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Impending NJ Transit Strike Would Cost NYC Employers $5.9 Million per Hour of Delay

New Data Released By The Partnership for New York City Reveals Cost By Industry

The Partnership for New York City, the city’s leading business organization, today released data showing the economic impact a NJ Transit rail strike would have on New York City employers. A strike is expected if railroad and rail union officials do not reach a contract agreement by March 13th. The Partnership estimates that every hour commuters are delayed in getting to work due to NJ Transit rail being out of service will cost New York City employers $5.9 million.

According to NJ Transit, a strike would displace 105,000 commuters. Approximately 40,000 would be accommodated by bus and other means, and the rest would need to find alternative modes of commuting. NJ Transit projects that many commutes will be delayed by more than an hour.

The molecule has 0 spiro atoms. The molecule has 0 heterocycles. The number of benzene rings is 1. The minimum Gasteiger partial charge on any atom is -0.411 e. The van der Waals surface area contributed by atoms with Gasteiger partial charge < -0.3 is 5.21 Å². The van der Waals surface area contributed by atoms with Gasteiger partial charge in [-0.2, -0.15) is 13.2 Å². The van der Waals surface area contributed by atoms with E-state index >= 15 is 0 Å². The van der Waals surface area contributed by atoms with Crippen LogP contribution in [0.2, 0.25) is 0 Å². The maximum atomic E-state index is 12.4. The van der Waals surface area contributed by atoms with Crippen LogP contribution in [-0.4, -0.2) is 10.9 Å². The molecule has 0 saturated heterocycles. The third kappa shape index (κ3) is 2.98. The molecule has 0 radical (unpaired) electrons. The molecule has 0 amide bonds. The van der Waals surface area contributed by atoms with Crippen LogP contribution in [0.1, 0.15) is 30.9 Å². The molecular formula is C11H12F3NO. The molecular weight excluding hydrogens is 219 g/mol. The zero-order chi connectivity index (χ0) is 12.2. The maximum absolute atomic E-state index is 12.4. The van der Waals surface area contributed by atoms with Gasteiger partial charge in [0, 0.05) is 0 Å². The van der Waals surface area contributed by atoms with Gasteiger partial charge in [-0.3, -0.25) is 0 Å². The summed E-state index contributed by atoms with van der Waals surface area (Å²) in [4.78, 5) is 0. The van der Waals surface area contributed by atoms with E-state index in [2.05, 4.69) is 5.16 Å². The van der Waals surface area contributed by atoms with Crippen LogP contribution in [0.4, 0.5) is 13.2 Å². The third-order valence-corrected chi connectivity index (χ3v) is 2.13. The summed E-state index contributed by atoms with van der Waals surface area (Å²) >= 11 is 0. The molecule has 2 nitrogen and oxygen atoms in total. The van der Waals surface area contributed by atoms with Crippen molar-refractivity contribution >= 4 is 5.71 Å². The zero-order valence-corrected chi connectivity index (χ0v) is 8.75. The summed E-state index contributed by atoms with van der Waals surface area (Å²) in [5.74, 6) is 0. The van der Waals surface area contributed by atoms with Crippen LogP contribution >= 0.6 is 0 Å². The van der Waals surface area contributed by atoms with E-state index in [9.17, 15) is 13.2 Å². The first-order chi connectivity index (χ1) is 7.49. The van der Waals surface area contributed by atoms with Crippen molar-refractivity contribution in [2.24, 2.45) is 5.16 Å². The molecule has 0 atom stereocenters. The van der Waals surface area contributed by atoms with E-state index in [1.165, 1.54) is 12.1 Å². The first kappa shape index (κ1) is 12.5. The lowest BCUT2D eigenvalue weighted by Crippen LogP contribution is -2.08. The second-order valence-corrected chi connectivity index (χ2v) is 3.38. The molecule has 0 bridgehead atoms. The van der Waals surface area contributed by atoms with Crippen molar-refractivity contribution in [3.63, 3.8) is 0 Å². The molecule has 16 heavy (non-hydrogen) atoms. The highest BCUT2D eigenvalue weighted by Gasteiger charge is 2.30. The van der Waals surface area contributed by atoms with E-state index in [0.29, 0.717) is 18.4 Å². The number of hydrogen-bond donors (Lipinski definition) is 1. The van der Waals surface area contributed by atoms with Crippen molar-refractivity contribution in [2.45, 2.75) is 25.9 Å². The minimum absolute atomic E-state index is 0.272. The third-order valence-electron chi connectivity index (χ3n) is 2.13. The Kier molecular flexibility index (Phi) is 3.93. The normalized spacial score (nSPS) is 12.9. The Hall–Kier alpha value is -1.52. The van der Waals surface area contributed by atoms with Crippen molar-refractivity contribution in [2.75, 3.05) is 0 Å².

“A transit strike is among the most expensive events that can happen to New York City,” said Kathryn Wylde, President & CEO of the Partnership for New York City. “Over 100,000 workers rely on NJ Transit to commute in and out of the city each day. A strike inconveniences these workers and results in significant losses for their employers.”

The Partnership’s calculation is based on the average earnings of workers in each sector who commute into New York City each day via NJ Transit rail lines. The breakdown of how much a one hour delay would cost each sector is listed below:

Sector Cost per hour of delay
Financial Services $1,963,913
Professional Services $1,481,458
Media/Publishing $609,413
Retail $273,365
Health Care $248,603
Manufacturing $213,609
Education $182,601
Wholesale $178,320
Leisure & Hospitality $164,787
Construction $155,622
Services $136,619
Government $136,116
Transportation $66,544
Real Estate $62,633
Social Services $31,376
Utilities $21,629